French President Francois Hollande comforted and united his nation during its worst terrorist attacks in decades, transforming himself from the most unpopular leader of modern France into the ”father of the nation” and a statesman who brought world leaders together to link arms and march through Paris to defy extremism.
His prime minister, Manuel Valls, also emerged stronger after the three days of terrorist attacks that left 20 dead, managing the muscular operational reaction including deploying thousands of troops and police.
At least for now, the two Socialists’ handling of the crisis could boost their standing, and may play a role in voters’ minds if either or both seek the presidency in 2017.
Hollande’s successful management of the crisis was the more surprising. Center-left Le Monde, a frequent critic of Hollande, wrote in a headline Monday that he made ”no mistake” during the drama unfolding last week.
The French president – once dismissed by a rival as ”soft as a strawberry” and lacking leadership mettle – appeared Sunday among more than 40 world leaders, at the forefront of a rally that gathered over a million people.
With measured aplomb, he incarnated the traditional figure of the ”father of the nation,” said Jerome Fourquet, director of opinion and corporate strategies at the Ifop polling institute.
In keeping with his pugnacious style, Valls took a more aggressive stance – notably declaring ”war” on radical Islam. A familiar face to the French, his international profile rose thanks to media attention throughout the crisis.
Instead of fomenting fear, Hollande gave the image of a comforting figure, for instance when he embraced Patrick Pelloux, an emergency doctor who is also a columnist at Charlie Hebdo. The emotional image of him hugging German Chancellor Angela Merkel, eyes shut, close to his cheek, has been widely published around the world.
Hollande sank to record low popularity last year, in a context of lagging economy and unemployment rate over 10 percent. He faced a rebellion in his own Socialist camp about his economic strategy, and was widely criticized for his indecisiveness.
Moreover, he was mocked for his tendency to excess weight, and his notoriously complicated private life.
Yet Hollande had demonstrated before that he could be decisive on the international scene. He launched a military intervention against Islamist extremists in Mali two years ago and another one to prevent a civil war in Central African Republic. He also involved France in U.S-led coalition fighting against the Islamic state group in Iraq.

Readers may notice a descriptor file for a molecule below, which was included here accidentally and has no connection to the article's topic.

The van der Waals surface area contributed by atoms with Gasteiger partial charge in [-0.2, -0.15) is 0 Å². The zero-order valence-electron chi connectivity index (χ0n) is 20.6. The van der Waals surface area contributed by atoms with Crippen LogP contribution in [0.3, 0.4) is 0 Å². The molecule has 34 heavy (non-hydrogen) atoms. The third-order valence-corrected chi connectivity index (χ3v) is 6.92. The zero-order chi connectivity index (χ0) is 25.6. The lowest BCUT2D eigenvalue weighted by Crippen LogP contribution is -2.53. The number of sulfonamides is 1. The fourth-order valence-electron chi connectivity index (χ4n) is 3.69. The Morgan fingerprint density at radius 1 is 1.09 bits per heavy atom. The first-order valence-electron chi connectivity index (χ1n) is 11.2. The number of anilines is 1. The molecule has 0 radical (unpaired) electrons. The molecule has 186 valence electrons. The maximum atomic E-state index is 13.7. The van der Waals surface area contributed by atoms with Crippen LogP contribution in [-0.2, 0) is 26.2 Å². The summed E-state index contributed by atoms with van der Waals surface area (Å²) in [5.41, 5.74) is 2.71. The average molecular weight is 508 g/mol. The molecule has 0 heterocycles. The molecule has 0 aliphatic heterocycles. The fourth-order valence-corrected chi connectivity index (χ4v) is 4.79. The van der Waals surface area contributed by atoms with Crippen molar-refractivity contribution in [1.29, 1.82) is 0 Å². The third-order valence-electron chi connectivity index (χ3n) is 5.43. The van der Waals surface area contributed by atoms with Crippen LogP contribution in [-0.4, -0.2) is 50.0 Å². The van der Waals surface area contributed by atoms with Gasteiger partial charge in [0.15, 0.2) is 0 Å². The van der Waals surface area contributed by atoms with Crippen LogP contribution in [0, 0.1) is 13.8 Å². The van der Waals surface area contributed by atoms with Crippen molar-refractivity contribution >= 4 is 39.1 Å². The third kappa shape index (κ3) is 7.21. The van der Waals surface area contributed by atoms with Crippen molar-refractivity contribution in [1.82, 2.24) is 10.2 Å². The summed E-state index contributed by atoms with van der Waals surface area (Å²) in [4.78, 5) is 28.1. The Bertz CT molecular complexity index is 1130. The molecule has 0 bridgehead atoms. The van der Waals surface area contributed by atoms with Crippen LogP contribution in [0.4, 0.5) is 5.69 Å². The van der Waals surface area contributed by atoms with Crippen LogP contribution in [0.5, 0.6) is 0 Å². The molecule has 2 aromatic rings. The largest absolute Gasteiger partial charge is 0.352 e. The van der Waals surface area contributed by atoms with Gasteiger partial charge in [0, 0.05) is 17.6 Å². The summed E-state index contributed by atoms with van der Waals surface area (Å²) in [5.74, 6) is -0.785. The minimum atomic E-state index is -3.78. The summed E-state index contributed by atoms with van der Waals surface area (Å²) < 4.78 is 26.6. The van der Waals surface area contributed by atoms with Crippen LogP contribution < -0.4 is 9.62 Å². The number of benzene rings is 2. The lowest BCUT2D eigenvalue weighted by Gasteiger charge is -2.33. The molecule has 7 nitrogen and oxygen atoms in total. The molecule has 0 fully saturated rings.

Last week, ”he did not commit any faux pas or mistake in terms of communication, and we can objectively think he came up to the great expectations of the French people,” Fourquet said.
Jean-Daniel Levy, director of political opinion department at polling institute Harris Interactive, believed that Hollande has met the nation’s expectations to ”provide leadership,” ”take decisions at the right time” and ”use the right words.”
As soon as he was informed of the attack at Charlie Hebdo, Hollande came to the scene. When the three attackers were killed Friday in two nearly simultaneous clashes with security forces, Hollande was setting the strategy in his office with police chiefs, Valls and the interior minister, according to a top official source.
Later the same day, he urged his nation to remain united and vigilant. His call to French people to mobilize for the march to show values of democracy, freedom and pluralism brought ”a positive outlook” on the country, Levy said.
Hollande’s main challenge now will be preventing the attacks from fueling anti-Muslim sentiment and handing an even bigger boost to far right leader Marine Le Pen, whose anti-immigrant National Front party has long warned about the ”Islamization” of France.
Frederic Micheau, director of the opinion department at Opinionway, a polling institute that conducted a survey last week partially before and after the attack at Charlie Hebdo, noted a jump of several points in the popularity of Hollande and Valls.
”In these moments there is a patriotic reflex of supporting state institutions, and the first of them is the president of the Republic,” Micheau said.